Still, it isn’t just a matter of image. The risks posed by fracking are real. Often, the problem is the method of disposal for wastewater from well injection sites — the technology involves forcing a mixture of water, chemicals and sand under high pressure into underground rock to release trapped gas — and its impact on local groundwater. In neighboring West Virginia, for example, the U.S. Geological Survey found Wolf Creek in Fayette County contaminated with sodium, chloride, strontium, lithium and radium traced to a nearby underground well.

But that’s not all. The potential adverse impacts include damage to human health, clean air and water; excessive noise pollution and even microearthquakes. That doesn’t mean fracking can’t be done relatively safely compared to, say, coal mining or logging, which have also operated in Western Maryland, but it does mean that the potential for adverse impacts, even accidental ones, is quite high — the sheer volume of water required (as much as 7 million gallons to frack a single well) practically dictates that.

And even if Maryland dropped the moratorium and adopted the MDE rules, it’s unlikely there’s going to be any gold rush to purchase or extend gas leases. That’s what makes an outright ban the safest possible wager — the resource won’t be going away; it will remain buried in those shale deposits like a savings account. If at some future date, the risk is more manageable and the demand for the resource is more robust, perhaps the moratorium can be revisited. In the interim, Maryland will learn more from the mistakes of neighboring states.

That makes a ban on fracking a win-win for everyone, except perhaps the U.S. oil and gas industry. But even they may not complain too much given the multitude of more pressing problems from falling demand and low prices to high production from Middle East competitors. If Maryland earns a national reputation for being ultra-cautious about its precious water resources, so much the better.

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Family’s dreams come true with opening of High Country Creamery, Market

Imagine a young couple, more than 60 years ago, traveling the roads of Grantsville talking about their future and the difference they could make in their communities.

Ruth and Olen Beitzel raised a family, welcomed grandchildren into the world and embarked on careers and business, yet they never lost that dream and desire to make a change.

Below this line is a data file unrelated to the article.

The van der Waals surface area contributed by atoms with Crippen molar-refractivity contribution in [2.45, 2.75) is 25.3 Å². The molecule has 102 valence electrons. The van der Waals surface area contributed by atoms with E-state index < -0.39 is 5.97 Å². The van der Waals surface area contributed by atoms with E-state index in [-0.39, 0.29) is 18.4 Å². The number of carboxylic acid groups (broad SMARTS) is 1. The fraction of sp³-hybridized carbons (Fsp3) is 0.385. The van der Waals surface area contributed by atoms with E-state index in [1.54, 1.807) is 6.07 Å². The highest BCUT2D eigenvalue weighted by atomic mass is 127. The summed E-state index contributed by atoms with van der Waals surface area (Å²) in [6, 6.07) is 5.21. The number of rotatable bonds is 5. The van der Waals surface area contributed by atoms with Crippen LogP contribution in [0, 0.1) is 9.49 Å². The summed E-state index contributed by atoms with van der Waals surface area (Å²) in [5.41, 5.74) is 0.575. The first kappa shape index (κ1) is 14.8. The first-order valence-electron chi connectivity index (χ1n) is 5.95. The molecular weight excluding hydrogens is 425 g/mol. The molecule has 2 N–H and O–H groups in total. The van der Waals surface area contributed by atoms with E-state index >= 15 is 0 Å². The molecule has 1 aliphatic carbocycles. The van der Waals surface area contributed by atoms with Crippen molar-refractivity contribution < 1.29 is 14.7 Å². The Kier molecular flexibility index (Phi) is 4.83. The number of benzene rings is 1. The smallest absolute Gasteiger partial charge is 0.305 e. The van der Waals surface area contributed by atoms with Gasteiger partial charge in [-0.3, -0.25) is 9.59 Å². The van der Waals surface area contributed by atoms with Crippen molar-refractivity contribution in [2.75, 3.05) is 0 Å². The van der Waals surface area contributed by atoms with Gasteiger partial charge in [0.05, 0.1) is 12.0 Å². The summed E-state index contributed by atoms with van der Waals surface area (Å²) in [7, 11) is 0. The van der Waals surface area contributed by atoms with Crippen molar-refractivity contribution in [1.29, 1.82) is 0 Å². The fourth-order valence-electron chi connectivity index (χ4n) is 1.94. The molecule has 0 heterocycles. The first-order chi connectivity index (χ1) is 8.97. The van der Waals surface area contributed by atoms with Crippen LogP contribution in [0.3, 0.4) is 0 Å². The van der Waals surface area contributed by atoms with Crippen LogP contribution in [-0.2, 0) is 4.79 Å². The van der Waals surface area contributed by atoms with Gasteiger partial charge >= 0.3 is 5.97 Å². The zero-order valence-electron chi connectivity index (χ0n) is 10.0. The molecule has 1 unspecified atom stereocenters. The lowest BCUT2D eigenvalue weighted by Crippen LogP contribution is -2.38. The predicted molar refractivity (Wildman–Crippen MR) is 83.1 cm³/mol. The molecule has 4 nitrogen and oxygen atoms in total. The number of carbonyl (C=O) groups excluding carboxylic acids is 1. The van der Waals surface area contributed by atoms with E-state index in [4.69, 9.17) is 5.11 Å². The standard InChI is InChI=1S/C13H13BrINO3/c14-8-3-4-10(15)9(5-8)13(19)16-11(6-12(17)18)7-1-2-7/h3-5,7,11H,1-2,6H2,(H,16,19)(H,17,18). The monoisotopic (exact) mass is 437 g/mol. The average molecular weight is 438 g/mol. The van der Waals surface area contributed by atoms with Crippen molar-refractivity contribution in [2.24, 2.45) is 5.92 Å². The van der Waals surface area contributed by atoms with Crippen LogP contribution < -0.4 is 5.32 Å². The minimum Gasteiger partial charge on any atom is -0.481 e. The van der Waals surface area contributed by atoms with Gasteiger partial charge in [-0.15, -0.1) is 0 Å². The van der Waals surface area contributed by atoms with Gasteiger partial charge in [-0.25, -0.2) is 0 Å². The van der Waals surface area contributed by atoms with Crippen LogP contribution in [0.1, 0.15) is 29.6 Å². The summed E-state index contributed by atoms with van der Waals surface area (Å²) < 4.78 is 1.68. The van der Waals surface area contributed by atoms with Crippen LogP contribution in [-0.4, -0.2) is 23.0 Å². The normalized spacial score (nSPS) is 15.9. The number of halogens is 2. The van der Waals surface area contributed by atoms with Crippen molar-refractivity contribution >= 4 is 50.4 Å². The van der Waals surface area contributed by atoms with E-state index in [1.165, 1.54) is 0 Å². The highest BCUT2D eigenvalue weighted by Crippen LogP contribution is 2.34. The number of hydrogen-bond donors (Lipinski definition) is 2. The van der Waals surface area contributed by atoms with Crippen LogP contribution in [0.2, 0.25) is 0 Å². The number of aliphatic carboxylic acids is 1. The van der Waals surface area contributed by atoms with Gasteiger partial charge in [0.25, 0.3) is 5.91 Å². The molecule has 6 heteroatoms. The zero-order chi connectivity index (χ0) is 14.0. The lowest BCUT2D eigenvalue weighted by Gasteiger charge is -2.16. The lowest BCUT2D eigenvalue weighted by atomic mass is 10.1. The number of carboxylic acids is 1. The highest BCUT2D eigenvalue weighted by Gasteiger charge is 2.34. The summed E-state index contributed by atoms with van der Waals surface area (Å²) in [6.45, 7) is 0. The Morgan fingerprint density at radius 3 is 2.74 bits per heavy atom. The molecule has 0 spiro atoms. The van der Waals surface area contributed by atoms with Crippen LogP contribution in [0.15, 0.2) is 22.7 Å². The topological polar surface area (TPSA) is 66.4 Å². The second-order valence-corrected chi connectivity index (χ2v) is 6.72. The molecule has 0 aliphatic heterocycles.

“When we were just 16, I was riding with him in a milk truck to the creamery and while he was unloading the milk, Olen said to me, ‘Someone ought to make cheese in this area with all of the farmers we have.’ I must have heard him say that to me over a 100 of times since that day,” Ruth said. “Then a few years ago, just around the time he was turning 70 he mentioned it again and I asked, ‘Do you think the time is now?'”

To her surprise, he said yes and the couple, along with their family began to make plans to make that dream a reality — a reality that set to open on Saturday — High Country Creamery and Market in Grantsville.

Olen said he never forgot that dream. “I guess you could say I got busy doing other things. But after I retired from Beitzel Corp., I felt like I still had things to do.”

Encouraged by the show of support, the Beitzels began to put their plan into action and shared their plans with their daughter, Linda Kling. Olen and Ruth knew they needed to find a cheese-maker and they already had a candidate in mind — grandson, Brandon Kling.

“Brandon has always liked to create things and we asked if he would be interested,” Olen said.

“I had not thought of cheesemaking, but as we talked about what he had in mind, it got my gears turning. I had always liked to cook and I like to be creative,” Brandon said. “Cheese-making is both scientific and artistic.”

Seeing the unlimited potential in this plan, Brandon agreed and made contact with the cheese-makers at Firefly Farms in Accident. He worked closely with Mike Cooke at Firefly as an apprentice for two years to educate himself about the process. Once he completed the apprenticeship, the family opened up a pilot plant in neighboring West Virginia to get a jump-start on their business, while plans and work was completed on the Grantsville facility.

The West Virginia plant allowed Brandon to perfect his methods and soon the plant began soliciting businesses and restaurants to offer their cow’s milk cheese products.

“We do not put anything into our cheese that is not natural. Cheese is simple — milk, salt, cultures and natural flavorings, no preservatives,” Brandon said.

Their efforts were quickly rewarded and now High Country cheeses are offered at more than a dozen stores and restaurants. High Country products have also been offered at local Farmers Markets.